Sunday, August 13, 2006

Mr. Darcy Takes a Wife

Author: Linda Berdoll
Published: April 2004 (Sourcebooks)
Category: Historical Romance
Quote of Choice: She was uncertain whether first to disabuse him of the notion of her forlorness, explain implicitly that their "disappointment" was not to be spoken of by a man with the morals and sexual appetite of a particularly libidinous goat, or simply smite him across the forehead with the fireplace poker.

I guess I'd be upset by this book if I were an Austen purist, but I'm not. I like her stories and love her characters, particularly those in Sense and Sensibility and Pride and Prejudice. I'll say again that I haven't read Austen since high school and plan to remedy that situation if I ever unpack my books at my semi-new (at this point) apartment.

I've read one Pride and Prejudice sequel so far, and unlike Bebris' Pride and Prescience, Mr. Darcy Takes a Wife feels as if it were really written in the 1800s. Upon reading the author's note, the reader is warned of a more passionate version of Darcy and Elizabeth, and the author points out that Austen never married, and therefore couldn't write about the intimacies of married life.

In this sequel, we join the Darcys right after their wedding day, but as seen throughout the book, the narrative flashes back to the few months prior to the wedding. Actually, the timeline goes forward and jumps back quite a bit. For example, an event will happen with the narration following Lizzy, and then in the next chapter, the same event will happen, but following Darcy instead, or his valet, or Lizzy's lady's maid.

I don't want to give anything away, but I can see why Austen purists would dislike this book. Berdoll shows us a more passionate Darcy, a very passionate Darcy, actually. I can also say that the Darcys enjoy a very happy marital bed. I think Berdoll holds very true to the characters as I know them, but yet again, I haven't read P&P recently enough to know if Berdoll held true to the way Austen wrote those characters.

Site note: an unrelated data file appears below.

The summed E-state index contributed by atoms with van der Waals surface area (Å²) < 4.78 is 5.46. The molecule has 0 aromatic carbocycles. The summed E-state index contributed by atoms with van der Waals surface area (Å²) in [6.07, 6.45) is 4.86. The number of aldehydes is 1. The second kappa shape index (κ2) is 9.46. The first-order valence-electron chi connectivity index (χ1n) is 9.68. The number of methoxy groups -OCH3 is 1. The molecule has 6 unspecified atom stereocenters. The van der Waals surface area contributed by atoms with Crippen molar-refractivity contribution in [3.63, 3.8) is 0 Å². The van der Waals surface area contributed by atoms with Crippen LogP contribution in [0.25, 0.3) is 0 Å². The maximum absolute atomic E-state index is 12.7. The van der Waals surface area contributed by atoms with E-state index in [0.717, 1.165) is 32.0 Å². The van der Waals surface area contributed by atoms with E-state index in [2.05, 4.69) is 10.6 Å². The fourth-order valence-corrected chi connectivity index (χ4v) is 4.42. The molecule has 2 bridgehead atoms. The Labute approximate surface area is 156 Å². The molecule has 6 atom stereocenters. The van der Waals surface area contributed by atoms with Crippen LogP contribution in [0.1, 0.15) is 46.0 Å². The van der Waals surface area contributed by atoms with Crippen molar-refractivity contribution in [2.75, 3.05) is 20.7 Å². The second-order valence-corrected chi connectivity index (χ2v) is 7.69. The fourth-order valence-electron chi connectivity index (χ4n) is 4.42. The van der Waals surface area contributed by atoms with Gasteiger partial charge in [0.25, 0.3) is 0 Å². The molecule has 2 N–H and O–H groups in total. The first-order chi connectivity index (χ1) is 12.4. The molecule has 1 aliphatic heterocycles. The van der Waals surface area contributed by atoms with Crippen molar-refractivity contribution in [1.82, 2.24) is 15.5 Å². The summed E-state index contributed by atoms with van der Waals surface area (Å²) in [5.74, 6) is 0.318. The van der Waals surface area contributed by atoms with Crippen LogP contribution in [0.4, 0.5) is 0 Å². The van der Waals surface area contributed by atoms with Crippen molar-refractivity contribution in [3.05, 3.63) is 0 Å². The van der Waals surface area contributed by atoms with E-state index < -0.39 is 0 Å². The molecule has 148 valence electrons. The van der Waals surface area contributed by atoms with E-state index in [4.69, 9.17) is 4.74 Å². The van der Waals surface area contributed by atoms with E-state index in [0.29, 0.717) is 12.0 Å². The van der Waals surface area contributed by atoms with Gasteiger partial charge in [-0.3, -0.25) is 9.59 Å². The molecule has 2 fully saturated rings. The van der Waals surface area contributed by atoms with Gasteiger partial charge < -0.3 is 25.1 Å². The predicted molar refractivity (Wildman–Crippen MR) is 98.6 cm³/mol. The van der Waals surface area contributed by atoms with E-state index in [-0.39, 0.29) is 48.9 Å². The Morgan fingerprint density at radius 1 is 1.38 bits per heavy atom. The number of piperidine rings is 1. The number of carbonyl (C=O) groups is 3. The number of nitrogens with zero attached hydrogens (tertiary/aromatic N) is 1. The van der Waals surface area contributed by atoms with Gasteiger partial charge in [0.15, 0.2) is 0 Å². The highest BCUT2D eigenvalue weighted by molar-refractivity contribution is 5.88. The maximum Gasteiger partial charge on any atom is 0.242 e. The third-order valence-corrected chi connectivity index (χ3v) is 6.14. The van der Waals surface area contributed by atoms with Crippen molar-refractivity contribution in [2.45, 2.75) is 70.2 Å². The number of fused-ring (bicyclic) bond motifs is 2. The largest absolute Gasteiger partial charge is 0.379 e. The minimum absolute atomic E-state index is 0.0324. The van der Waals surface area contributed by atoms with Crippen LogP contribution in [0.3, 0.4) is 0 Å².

It was an excellent read, and not one that is easily sped through. I've already purchased the sequel, Darcy & Elizabeth: Nights and Days at Pemberley.

A list from Shirley

1. One book that changed your life?
Nancy Drew: The Clue in the Jewel Box by Carolyn Keene (Before I read this book, my teachers complained that I didn't read enough. After I started the Nancy Drew books, I couldn't stop reading.)

2. One book you have read more than once?
Every Harry Potter book. When a new one comes out, I read the new one first, and then the entire series leading up to that new book, and then the new book a second time.

3. One book you would want on a desert island?
The Black Jewels Trilogy by Anne Bishop

4. One book that made you laugh?
Bridget Jones: The Edge of Reason by Helen Fielding

5. One book that made you cry?
Dragonsong by Anne McCaffrey

6. One book you stayed up all night to finish?
Barely a Bride by Rebecca Hagan Lee

7. One book that took you too long to read?
Mill on the Floss by George Eliot

8. One book you are currently reading?
Mr. Darcy Takes a Wife by Linda Berdoll

9. One book you have been meaning to read?
Angelica by Sharon Shinn

10. Now tag five people.
I'll skip this because I don't even have five people to tag. However, feel free to do this, Jennie.

Tuesday, August 08, 2006

Barely a Bride

Author: Rebecca Hagan Lee
Published: August 2003 (Berkley)
Category: Historical Fiction
Series: Free Fellows League #1
Quote of Choice: I am not chattel to be bartered for in exchange for a horse, nor am I a bone to be fought over by gentlemen who persist in behaving like hounds marking the lamppost boundaries of their territory.

I probably should've started with this title first, although you can get by quite easily starting anywhere in the series. As for setting up the members of the Free Fellows and their origins, Lee wrote a to-the-point prologue, with no tedious bits to bore the reader.